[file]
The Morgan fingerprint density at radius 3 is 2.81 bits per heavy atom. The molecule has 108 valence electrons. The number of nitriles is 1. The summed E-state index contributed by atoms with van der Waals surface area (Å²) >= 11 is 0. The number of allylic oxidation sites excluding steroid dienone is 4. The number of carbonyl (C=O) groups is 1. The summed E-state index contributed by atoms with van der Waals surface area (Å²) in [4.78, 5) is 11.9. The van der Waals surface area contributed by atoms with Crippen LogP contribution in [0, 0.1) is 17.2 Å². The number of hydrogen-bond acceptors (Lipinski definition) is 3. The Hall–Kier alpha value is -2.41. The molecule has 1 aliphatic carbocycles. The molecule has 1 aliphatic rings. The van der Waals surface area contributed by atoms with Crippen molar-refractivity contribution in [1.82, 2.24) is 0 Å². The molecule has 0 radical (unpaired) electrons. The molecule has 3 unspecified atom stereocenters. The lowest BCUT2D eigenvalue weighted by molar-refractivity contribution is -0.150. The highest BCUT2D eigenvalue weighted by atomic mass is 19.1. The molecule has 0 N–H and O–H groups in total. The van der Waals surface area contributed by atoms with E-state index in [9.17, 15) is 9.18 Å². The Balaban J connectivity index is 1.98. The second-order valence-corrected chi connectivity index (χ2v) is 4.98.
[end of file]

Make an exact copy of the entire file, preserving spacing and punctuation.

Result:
The Morgan fingerprint density at radius 3 is 2.81 bits per heavy atom. The molecule has 108 valence electrons. The number of nitriles is 1. The summed E-state index contributed by atoms with van der Waals surface area (Å²) >= 11 is 0. The number of allylic oxidation sites excluding steroid dienone is 4. The number of carbonyl (C=O) groups is 1. The summed E-state index contributed by atoms with van der Waals surface area (Å²) in [4.78, 5) is 11.9. The van der Waals surface area contributed by atoms with Crippen LogP contribution in [0, 0.1) is 17.2 Å². The number of hydrogen-bond acceptors (Lipinski definition) is 3. The Hall–Kier alpha value is -2.41. The molecule has 1 aliphatic carbocycles. The molecule has 1 aliphatic rings. The van der Waals surface area contributed by atoms with Crippen molar-refractivity contribution in [1.82, 2.24) is 0 Å². The molecule has 0 radical (unpaired) electrons. The molecule has 3 unspecified atom stereocenters. The lowest BCUT2D eigenvalue weighted by molar-refractivity contribution is -0.150. The highest BCUT2D eigenvalue weighted by atomic mass is 19.1. The molecule has 0 N–H and O–H groups in total. The van der Waals surface area contributed by atoms with E-state index in [9.17, 15) is 9.18 Å². The Balaban J connectivity index is 1.98. The second-order valence-corrected chi connectivity index (χ2v) is 4.98.